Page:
Location: Western Divide Ranger District, Giant Sequoia National Monument, Sequoia National Forest
Baker Point Lookout is nonoperational at this time.
The lookout overlooks the Upper Kern River Canyon to the east as well as the west face of the Kern Plateau and to the west multiple drainages of the Bull Run Basin and northeast slopes of the Greenhorn Mountains.
Sitting at 7,754 feet, the Baker Point Lookout hovers on a granite peak 5,000 feet above the Kern River north of Kernville.
Anchor bolts found in a rock now north of the base of the current lookout suggest that a first and original building was constructed at Baker Point. Maps indicate this structure was built around 1943, and there is evidence that it was a 7x7 observation only wooden cab and tower lookout.
The current lookout was built in the 1950‘s and overlooks the lower reaches of the Isabella Lake and Kern River areas, both heavily used recreation areas. Baker Point serves as the main communication link between Forest Service personnel in those areas and the District headquarters, as well as the main link between all of the other fire lookouts south of the Great Western Divide.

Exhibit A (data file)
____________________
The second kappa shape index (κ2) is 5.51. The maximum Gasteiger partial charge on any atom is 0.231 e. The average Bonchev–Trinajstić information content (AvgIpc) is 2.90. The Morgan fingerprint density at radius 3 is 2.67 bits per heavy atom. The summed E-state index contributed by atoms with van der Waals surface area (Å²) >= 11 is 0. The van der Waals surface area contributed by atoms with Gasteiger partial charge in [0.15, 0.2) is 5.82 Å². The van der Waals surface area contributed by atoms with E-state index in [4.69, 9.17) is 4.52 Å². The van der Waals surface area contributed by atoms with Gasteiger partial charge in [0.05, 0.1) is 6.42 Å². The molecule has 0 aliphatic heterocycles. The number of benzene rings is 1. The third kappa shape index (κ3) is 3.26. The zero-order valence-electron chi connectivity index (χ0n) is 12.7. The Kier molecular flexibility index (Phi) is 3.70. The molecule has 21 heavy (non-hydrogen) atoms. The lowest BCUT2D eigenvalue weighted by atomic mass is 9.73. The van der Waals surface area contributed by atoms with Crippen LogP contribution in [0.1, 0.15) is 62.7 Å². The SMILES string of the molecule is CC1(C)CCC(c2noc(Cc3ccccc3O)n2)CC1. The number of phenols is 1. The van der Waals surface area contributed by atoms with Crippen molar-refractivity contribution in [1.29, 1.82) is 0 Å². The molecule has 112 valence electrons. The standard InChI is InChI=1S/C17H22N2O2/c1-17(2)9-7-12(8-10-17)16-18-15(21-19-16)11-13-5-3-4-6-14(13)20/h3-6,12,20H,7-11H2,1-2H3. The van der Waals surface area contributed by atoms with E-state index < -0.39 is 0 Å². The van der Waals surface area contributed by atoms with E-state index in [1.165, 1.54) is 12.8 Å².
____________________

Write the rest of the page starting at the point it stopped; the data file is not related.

The entire structure is wood and cost approximately $5,000 to construct. The cab is a 14x14 foot “C-3-L” or “L-6” live-in style building. The tower is of non-battered, open, treated timber construction. The height from the ground to the floor of the cab is 20 feet.
All of the materials for construction were packed in by horse and mule. During construction, two pack animals were killed when a portion of the original trail gave way.
Since then another horse lost his life while packing in supplies. Standing next to the lookout is a one room wooden cabin that was built in 1943.
Baker Point has not been used for fire detection for many years. The trail, which goes through a granite rock slide area, is two miles from the parking area to the lookout and tricky to follow.
Mark Thornton gives Baker Point 24 points for historical significance in “Fire Lookout Evaluation Report” of 1988, making it eligible for the National Register of Historic Places. The lookout structure is not staffed and is currently closed to the public.
For more information, check out the Buck Rock Foundation website at .buckrock.org/index.html